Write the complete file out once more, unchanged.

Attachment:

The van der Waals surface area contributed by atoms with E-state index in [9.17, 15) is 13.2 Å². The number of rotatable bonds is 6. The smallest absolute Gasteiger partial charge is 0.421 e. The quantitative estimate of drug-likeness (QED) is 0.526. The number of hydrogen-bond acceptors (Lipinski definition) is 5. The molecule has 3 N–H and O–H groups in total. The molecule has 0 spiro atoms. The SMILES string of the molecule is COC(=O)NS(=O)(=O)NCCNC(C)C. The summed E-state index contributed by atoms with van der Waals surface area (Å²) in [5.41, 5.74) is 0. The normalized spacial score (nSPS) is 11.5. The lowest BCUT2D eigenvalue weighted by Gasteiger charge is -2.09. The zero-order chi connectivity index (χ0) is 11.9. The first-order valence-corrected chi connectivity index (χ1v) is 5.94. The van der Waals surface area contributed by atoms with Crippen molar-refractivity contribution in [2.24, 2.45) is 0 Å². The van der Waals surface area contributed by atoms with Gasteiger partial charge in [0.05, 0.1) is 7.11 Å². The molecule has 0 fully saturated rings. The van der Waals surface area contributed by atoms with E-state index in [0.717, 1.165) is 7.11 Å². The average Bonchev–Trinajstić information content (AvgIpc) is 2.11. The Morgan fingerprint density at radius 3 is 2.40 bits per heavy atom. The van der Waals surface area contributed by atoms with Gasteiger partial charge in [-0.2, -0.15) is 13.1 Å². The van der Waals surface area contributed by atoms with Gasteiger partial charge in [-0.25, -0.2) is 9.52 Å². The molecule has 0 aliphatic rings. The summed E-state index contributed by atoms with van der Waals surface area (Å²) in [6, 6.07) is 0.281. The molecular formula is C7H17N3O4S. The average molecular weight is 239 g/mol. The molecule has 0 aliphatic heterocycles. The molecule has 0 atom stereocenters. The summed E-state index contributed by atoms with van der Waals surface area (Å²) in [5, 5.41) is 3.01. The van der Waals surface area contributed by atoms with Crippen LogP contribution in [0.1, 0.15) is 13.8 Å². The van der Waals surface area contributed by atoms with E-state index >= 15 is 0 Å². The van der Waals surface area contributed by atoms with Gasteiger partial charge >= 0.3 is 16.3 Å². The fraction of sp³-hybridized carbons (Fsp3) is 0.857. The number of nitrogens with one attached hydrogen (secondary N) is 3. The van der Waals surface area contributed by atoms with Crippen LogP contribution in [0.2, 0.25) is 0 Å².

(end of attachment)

The van der Waals surface area contributed by atoms with E-state index in [9.17, 15) is 13.2 Å². The number of rotatable bonds is 6. The smallest absolute Gasteiger partial charge is 0.421 e. The quantitative estimate of drug-likeness (QED) is 0.526. The number of hydrogen-bond acceptors (Lipinski definition) is 5. The molecule has 3 N–H and O–H groups in total. The molecule has 0 spiro atoms. The SMILES string of the molecule is COC(=O)NS(=O)(=O)NCCNC(C)C. The summed E-state index contributed by atoms with van der Waals surface area (Å²) in [5.41, 5.74) is 0. The normalized spacial score (nSPS) is 11.5. The lowest BCUT2D eigenvalue weighted by Gasteiger charge is -2.09. The zero-order chi connectivity index (χ0) is 11.9. The first-order valence-corrected chi connectivity index (χ1v) is 5.94. The van der Waals surface area contributed by atoms with Crippen molar-refractivity contribution in [2.24, 2.45) is 0 Å². The van der Waals surface area contributed by atoms with Gasteiger partial charge in [0.05, 0.1) is 7.11 Å². The molecule has 0 fully saturated rings. The van der Waals surface area contributed by atoms with E-state index in [0.717, 1.165) is 7.11 Å². The average Bonchev–Trinajstić information content (AvgIpc) is 2.11. The Morgan fingerprint density at radius 3 is 2.40 bits per heavy atom. The van der Waals surface area contributed by atoms with Gasteiger partial charge in [-0.2, -0.15) is 13.1 Å². The van der Waals surface area contributed by atoms with Gasteiger partial charge in [-0.25, -0.2) is 9.52 Å². The molecule has 0 aliphatic rings. The summed E-state index contributed by atoms with van der Waals surface area (Å²) in [6, 6.07) is 0.281. The molecular formula is C7H17N3O4S. The average molecular weight is 239 g/mol. The molecule has 0 aliphatic heterocycles. The molecule has 0 atom stereocenters. The summed E-state index contributed by atoms with van der Waals surface area (Å²) in [5, 5.41) is 3.01. The van der Waals surface area contributed by atoms with Crippen LogP contribution in [0.1, 0.15) is 13.8 Å². The van der Waals surface area contributed by atoms with E-state index >= 15 is 0 Å². The van der Waals surface area contributed by atoms with Gasteiger partial charge >= 0.3 is 16.3 Å². The fraction of sp³-hybridized carbons (Fsp3) is 0.857. The number of nitrogens with one attached hydrogen (secondary N) is 3. The van der Waals surface area contributed by atoms with Crippen LogP contribution in [0.2, 0.25) is 0 Å².